Speaker's Lobby and Members' Retiring Room

Behind the Rostrum in the Speakers' Lobby of the House/tiles/non-collection/2/2006_232_002pq.xml Collection of the U.S. House of Representatives
About this object 
A 1932 print shows several possible uses of the Lobby—conference room and nap space. Spittoons arrayed across the floor indicate the prevalence of tobacco use in places of retreat in the Capitol.
The creation of the airy, stately space known as the Speaker’s Lobby and Members' Retiring Room was motivated not by a need for mingling room, but for ventilation. The open rooms just outside the House Chamber that are now the Speaker's Lobby and the Members' Retiring Room were initially divided in three, housing a Post Office and individual offices for the Speaker and the Sergeant at Arms. In 1879, though, Members’ complaints about the lack of fresh air in the House Chamber prompted a remodeling. Walls were removed, opening up the three offices into a contiguous space with an east-facing balcony. With all the doors thrown open, a breeze could penetrate the House Chamber.

Designing for a Retiring Room

Speaker's Lobby Chair/tiles/non-collection/2/2006_174_000.xml Collection of the U.S. House of Representatives
About this object 
The classical revival style chairs brought into the Lobby and Retiring Room in 1879 made way for this cozier looking armchair around the turn of the 20th century. Comfort aside, Roman-inspired imagery still made an appearance, in the carved fasces seen on the fronts of each chair.
New sofas and chairs dotted the big room, providing a retreat for Members to chat privately, read the news, or, in earlier days, enjoy a cigar, all out of the reach of lobbyists and visitors. Although the walls were gone, many decorative elements remained, maintaining the original 1857 look of the space. Nothing escaped advances in technology, though. The sconces cast in the shape of cherubs that originally lit the room with gas fires stayed in place, but were wired for electricity in 1903, when a number of updates took place.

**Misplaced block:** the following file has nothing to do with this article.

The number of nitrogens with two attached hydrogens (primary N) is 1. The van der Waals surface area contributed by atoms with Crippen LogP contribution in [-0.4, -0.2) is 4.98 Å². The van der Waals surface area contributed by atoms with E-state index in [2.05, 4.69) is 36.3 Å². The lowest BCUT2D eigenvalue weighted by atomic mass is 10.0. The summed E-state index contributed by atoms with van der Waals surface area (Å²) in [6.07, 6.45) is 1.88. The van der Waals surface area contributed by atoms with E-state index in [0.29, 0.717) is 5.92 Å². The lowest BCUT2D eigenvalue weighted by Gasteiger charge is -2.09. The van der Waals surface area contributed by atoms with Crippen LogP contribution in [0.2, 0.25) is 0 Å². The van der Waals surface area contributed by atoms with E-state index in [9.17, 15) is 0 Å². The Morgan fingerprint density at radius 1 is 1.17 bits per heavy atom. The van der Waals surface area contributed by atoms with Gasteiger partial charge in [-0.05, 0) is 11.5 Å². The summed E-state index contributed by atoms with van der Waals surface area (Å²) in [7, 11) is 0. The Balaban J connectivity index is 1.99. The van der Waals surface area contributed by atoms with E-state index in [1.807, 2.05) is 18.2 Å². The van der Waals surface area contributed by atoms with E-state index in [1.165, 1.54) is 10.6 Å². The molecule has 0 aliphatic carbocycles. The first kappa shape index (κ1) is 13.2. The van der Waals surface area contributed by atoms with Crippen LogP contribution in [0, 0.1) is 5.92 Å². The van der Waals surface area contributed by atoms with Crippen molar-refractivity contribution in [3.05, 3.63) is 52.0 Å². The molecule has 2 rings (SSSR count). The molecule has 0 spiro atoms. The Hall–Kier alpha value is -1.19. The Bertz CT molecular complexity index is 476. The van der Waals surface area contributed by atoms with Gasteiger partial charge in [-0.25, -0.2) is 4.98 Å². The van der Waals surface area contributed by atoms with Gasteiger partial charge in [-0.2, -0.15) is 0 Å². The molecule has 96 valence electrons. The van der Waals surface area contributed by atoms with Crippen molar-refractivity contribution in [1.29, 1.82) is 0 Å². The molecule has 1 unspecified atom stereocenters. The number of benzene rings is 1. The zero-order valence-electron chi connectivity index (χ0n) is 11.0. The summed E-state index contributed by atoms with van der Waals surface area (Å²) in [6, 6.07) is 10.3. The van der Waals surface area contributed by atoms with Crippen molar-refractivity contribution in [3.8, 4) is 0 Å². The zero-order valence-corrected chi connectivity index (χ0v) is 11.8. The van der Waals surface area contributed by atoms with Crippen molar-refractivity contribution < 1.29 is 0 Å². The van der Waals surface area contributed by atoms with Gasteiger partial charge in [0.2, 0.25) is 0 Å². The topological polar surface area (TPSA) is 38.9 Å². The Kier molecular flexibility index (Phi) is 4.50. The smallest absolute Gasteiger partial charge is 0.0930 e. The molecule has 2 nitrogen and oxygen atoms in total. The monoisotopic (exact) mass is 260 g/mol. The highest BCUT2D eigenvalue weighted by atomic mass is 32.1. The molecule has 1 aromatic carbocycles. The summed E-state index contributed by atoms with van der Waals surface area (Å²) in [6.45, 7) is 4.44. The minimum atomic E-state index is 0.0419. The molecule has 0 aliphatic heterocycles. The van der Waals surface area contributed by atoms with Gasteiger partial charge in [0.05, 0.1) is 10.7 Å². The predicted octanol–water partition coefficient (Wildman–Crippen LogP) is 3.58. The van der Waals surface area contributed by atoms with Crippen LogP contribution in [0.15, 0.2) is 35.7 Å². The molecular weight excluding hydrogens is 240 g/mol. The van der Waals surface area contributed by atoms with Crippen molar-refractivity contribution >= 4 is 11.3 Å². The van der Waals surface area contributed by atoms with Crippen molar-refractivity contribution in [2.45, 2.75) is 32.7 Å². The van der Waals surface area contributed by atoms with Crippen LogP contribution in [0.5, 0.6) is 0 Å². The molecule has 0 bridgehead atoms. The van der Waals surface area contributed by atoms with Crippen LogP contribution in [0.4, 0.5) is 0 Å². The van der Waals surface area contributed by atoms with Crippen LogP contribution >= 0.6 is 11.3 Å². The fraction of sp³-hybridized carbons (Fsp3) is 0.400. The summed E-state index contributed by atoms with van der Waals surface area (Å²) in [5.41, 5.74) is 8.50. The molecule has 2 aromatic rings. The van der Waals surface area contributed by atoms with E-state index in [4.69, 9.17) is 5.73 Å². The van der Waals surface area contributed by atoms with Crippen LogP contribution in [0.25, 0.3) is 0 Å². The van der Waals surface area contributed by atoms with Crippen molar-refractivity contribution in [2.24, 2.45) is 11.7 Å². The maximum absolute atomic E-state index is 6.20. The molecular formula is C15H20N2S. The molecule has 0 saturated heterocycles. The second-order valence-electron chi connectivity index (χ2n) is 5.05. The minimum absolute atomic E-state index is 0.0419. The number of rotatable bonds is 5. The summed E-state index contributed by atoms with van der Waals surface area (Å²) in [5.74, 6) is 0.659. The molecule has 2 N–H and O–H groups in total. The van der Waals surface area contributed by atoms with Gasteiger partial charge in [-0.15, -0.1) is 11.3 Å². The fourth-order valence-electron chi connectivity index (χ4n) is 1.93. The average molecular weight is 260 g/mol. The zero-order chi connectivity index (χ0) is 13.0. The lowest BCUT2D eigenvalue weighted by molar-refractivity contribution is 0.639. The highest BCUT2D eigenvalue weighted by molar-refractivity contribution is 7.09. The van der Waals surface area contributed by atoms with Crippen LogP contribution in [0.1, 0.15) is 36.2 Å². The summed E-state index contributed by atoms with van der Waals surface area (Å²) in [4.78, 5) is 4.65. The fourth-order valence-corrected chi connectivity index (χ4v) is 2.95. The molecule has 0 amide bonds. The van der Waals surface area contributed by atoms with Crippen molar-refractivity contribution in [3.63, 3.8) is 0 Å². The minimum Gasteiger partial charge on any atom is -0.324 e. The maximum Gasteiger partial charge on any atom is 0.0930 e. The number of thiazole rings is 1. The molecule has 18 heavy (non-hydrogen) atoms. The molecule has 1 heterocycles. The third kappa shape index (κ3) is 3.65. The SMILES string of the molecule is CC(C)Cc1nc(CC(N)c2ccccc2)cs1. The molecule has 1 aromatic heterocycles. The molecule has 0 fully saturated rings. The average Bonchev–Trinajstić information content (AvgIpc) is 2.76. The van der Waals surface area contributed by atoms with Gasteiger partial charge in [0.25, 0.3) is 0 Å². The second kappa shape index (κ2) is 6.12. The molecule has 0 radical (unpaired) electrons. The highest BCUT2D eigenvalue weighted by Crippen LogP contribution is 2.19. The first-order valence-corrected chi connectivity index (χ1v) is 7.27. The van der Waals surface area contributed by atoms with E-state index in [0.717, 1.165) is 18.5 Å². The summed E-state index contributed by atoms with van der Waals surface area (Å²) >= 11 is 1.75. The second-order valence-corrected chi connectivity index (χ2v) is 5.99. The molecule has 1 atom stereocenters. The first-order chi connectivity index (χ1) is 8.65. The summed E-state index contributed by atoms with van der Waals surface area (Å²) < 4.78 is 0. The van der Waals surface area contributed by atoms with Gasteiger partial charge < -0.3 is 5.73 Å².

Flooring surfaces both before and after the mid–19th century construction tended toward simple stone pavers or black and white marble. The Minton used in these rooms, though, were the signature look for the period. These colorful encaustic tiles—for which the floral, abstract, and figurative patterns are inlaid rather than glazed to create a more durable surface—are arranged to form elaborate decorative patterns, resembling a glossy rendition of an oriental carpet.


Decorative Style

Reception Room House of Representatives Stereoview/tiles/non-collection/2/2007_210_000-1_cropped.xml Collection of the U.S. House of Representatives
About this object 
A few years after its creation, the Retiring Room joined the other impressive spaces of the Capitol as a stereoview subject. The patterned floors, cherub sconces, and bits of the ceiling décor can be seen in the photograph.
The ceilings are mix of 1857 and 1903 decorative elements. The center of the Retiring Room—originally the Speaker’s Office—has its original ceiling, the most sculptural in the Capitol. Gilded pendants in the shape of acorns and pinecones project downward, framed with gilded cast iron frames. The end rooms have vaulted ceilings, with decorations crafted in 1903. The gilded background has a checkerboard pattern. Eagles with banners, floral garlands, and fasces decorate the main surfaces. Lunettes on the east and west sides have classically draped women with symbolic attributes and shields bearing stars and stripes. 

Although the profusion of patterns and colors may appear excessive to modern tastes, an 1881 account deemed the space “one of the most beautiful . . . in the Capitol. Its ornaments are not as glaring as those of the President’s and Vice President’s rooms, while its mirrors . . . velvet carpets and chairs, give it a look of home comfort.”



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